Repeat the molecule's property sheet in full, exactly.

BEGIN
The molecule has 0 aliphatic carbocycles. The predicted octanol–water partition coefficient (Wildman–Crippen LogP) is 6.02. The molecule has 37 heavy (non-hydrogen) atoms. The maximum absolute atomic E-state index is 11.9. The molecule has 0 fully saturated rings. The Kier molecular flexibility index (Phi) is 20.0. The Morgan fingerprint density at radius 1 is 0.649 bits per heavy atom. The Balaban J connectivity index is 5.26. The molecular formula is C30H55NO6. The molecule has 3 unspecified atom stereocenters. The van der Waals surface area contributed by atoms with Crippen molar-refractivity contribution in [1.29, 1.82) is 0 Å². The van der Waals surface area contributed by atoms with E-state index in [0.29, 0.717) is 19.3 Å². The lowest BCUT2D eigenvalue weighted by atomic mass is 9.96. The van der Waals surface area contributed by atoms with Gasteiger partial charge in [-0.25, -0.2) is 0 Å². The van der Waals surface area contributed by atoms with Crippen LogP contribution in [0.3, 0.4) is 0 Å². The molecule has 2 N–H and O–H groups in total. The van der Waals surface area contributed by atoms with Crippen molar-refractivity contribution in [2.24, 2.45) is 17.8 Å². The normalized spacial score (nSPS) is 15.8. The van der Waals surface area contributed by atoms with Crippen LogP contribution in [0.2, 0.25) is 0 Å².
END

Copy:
The molecule has 0 aliphatic carbocycles. The predicted octanol–water partition coefficient (Wildman–Crippen LogP) is 6.02. The molecule has 37 heavy (non-hydrogen) atoms. The maximum absolute atomic E-state index is 11.9. The molecule has 0 fully saturated rings. The Kier molecular flexibility index (Phi) is 20.0. The Morgan fingerprint density at radius 1 is 0.649 bits per heavy atom. The Balaban J connectivity index is 5.26. The molecular formula is C30H55NO6. The molecule has 3 unspecified atom stereocenters. The van der Waals surface area contributed by atoms with Crippen molar-refractivity contribution in [1.29, 1.82) is 0 Å². The van der Waals surface area contributed by atoms with E-state index in [0.29, 0.717) is 19.3 Å². The lowest BCUT2D eigenvalue weighted by atomic mass is 9.96. The van der Waals surface area contributed by atoms with Gasteiger partial charge in [-0.25, -0.2) is 0 Å². The van der Waals surface area contributed by atoms with Crippen LogP contribution in [0.3, 0.4) is 0 Å². The molecule has 2 N–H and O–H groups in total. The van der Waals surface area contributed by atoms with Crippen molar-refractivity contribution in [2.24, 2.45) is 17.8 Å². The normalized spacial score (nSPS) is 15.8. The van der Waals surface area contributed by atoms with Crippen LogP contribution in [0.2, 0.25) is 0 Å².